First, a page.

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1.
J Fungi (Basel) ; 8(2)2022 Jan 19.
Article in English | MEDLINE | ID: covidwho-1625008

ABSTRACT

BACKGROUND: Critically ill COVID-19 patients have proven to be at risk for developing invasive fungal infections. However, the incidence and impact of possible/probable COVID-19-associated pulmonary aspergillosis (CAPA) in severe COVID-19 patients varies between cohorts. We aimed to assess the incidence, risk factors, and clinical outcome of invasive pulmonary aspergillosis in a regional cohort of COVID-19 intensive care patients. METHODS: We performed a regional, multicentre, retrospective cohort study in the intensive care units (ICUs) in North Brabant, The Netherlands. We included adult patients with rt-PCR-confirmed SARS-CoV-2 infection (COVID-19), requiring mechanical ventilation for acute respiratory distress syndrome. Demographics, clinical course, biomarker value, and treatment outcomes were compared between the groups with possible/probable CAPA from the main study centre and the regional centres, and without signs of CAPA from the main study centre as controls. The primary aim was to assess the regional impact of possible/probable CAPA in COVID-19 ICU patients, measured as all-cause mortality at 30 days after ICU admission. Secondary outcomes were risk factors for developing CAPA, based on underlying host factors and to identify the value of the mycological arguments for the diagnosing of CAPA. RESULTS: Between 1 March and 30 April 2020, we included 123 patients with severe COVID-19: 29 patients (30.9%) in the main ICU with possible/probable CAPA, and 65 (69.1%) with no signs of CAPA; 29 patients in the regional ICUs with signs of CAPA. Patients' characteristics and risk factors did not differ for CAPA and non-CAPA patients. Patients with COPD and/or chronic steroid medication developed CAPA more frequently, although this was not statistically significant. CAPA patients were admitted to the ICU earlier, had lower PF-ratios, and more often required renal replacement therapy. All-cause 30-day mortality was significantly higher in mechanically ventilated COVID-19 patients with possible/probable CAPA 39.7% (23/58) compared to patients without evidence for CAPA 16.9% (11/65) (OR 3.2 [95% CI 1.4-7.4] p = 0.005). CONCLUSION: The high incidence of possible and probable CAPA in critically ill COVID-19 patients is alarming. The increase in 30-day mortality in CAPA highlights the need for active surveillance and management strategies in critically ill COVID-19 patients.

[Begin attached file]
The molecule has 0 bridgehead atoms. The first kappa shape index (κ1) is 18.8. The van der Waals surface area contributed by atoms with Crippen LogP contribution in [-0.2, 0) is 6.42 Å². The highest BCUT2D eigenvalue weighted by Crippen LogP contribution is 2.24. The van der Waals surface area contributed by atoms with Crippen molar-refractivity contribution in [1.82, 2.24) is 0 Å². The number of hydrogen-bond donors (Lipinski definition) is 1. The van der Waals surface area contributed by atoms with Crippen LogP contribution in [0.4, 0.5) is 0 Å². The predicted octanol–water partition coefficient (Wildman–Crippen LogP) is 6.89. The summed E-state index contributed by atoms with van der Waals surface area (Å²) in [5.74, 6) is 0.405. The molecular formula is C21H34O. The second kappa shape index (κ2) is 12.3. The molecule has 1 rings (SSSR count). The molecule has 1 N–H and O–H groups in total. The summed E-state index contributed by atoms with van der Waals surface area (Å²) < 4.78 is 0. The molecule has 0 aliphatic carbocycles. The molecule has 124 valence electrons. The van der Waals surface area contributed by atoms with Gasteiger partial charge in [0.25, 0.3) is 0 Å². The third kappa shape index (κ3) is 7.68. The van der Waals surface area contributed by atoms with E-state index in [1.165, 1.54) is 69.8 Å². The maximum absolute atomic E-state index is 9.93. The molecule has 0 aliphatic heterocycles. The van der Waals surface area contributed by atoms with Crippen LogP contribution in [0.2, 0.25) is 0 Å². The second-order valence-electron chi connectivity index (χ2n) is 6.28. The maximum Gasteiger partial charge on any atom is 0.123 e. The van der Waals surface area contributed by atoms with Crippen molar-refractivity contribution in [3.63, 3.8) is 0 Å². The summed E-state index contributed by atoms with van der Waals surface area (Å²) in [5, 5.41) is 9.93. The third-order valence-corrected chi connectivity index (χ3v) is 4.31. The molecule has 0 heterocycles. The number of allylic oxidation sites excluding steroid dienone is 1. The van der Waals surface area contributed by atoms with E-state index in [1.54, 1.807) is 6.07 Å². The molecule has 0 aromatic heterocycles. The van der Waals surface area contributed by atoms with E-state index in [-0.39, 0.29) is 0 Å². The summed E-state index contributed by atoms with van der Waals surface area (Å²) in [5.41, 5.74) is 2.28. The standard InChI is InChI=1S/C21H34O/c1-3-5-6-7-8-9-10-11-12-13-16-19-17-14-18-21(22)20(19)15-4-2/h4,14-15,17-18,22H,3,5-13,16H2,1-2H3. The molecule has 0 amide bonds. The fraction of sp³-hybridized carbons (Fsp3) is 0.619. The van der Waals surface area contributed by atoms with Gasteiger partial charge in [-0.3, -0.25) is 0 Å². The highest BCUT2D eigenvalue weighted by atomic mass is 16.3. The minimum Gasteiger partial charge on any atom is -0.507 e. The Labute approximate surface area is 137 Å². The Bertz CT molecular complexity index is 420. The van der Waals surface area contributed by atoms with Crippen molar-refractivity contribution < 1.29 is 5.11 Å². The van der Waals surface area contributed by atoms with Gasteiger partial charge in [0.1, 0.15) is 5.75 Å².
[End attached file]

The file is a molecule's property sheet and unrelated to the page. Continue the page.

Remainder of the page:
2.
J Clin Microbiol ; 59(12): e0122921, 2021 11 18.
Article in English | MEDLINE | ID: covidwho-1522903

ABSTRACT